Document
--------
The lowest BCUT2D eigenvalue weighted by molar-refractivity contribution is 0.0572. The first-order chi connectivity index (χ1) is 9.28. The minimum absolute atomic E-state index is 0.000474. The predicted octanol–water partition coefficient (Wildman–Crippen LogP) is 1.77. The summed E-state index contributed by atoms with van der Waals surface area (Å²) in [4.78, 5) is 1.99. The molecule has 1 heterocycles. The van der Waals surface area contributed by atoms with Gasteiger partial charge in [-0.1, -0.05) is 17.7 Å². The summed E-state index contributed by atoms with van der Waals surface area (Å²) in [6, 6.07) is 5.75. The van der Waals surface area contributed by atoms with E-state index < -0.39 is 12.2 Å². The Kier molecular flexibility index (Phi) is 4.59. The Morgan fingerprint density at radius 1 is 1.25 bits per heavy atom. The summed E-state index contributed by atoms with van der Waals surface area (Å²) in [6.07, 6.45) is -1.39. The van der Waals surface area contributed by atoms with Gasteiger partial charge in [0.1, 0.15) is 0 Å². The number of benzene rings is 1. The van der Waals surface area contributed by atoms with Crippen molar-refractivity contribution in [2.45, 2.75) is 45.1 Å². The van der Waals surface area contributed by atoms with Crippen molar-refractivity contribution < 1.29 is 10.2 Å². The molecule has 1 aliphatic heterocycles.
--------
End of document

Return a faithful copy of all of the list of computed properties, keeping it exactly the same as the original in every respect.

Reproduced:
The lowest BCUT2D eigenvalue weighted by molar-refractivity contribution is 0.0572. The first-order chi connectivity index (χ1) is 9.28. The minimum absolute atomic E-state index is 0.000474. The predicted octanol–water partition coefficient (Wildman–Crippen LogP) is 1.77. The summed E-state index contributed by atoms with van der Waals surface area (Å²) in [4.78, 5) is 1.99. The molecule has 1 heterocycles. The van der Waals surface area contributed by atoms with Gasteiger partial charge in [-0.1, -0.05) is 17.7 Å². The summed E-state index contributed by atoms with van der Waals surface area (Å²) in [6, 6.07) is 5.75. The van der Waals surface area contributed by atoms with E-state index < -0.39 is 12.2 Å². The Kier molecular flexibility index (Phi) is 4.59. The Morgan fingerprint density at radius 1 is 1.25 bits per heavy atom. The summed E-state index contributed by atoms with van der Waals surface area (Å²) in [6.07, 6.45) is -1.39. The van der Waals surface area contributed by atoms with Gasteiger partial charge in [0.1, 0.15) is 0 Å². The number of benzene rings is 1. The van der Waals surface area contributed by atoms with Crippen molar-refractivity contribution in [2.45, 2.75) is 45.1 Å². The van der Waals surface area contributed by atoms with Crippen molar-refractivity contribution < 1.29 is 10.2 Å². The molecule has 1 aliphatic heterocycles.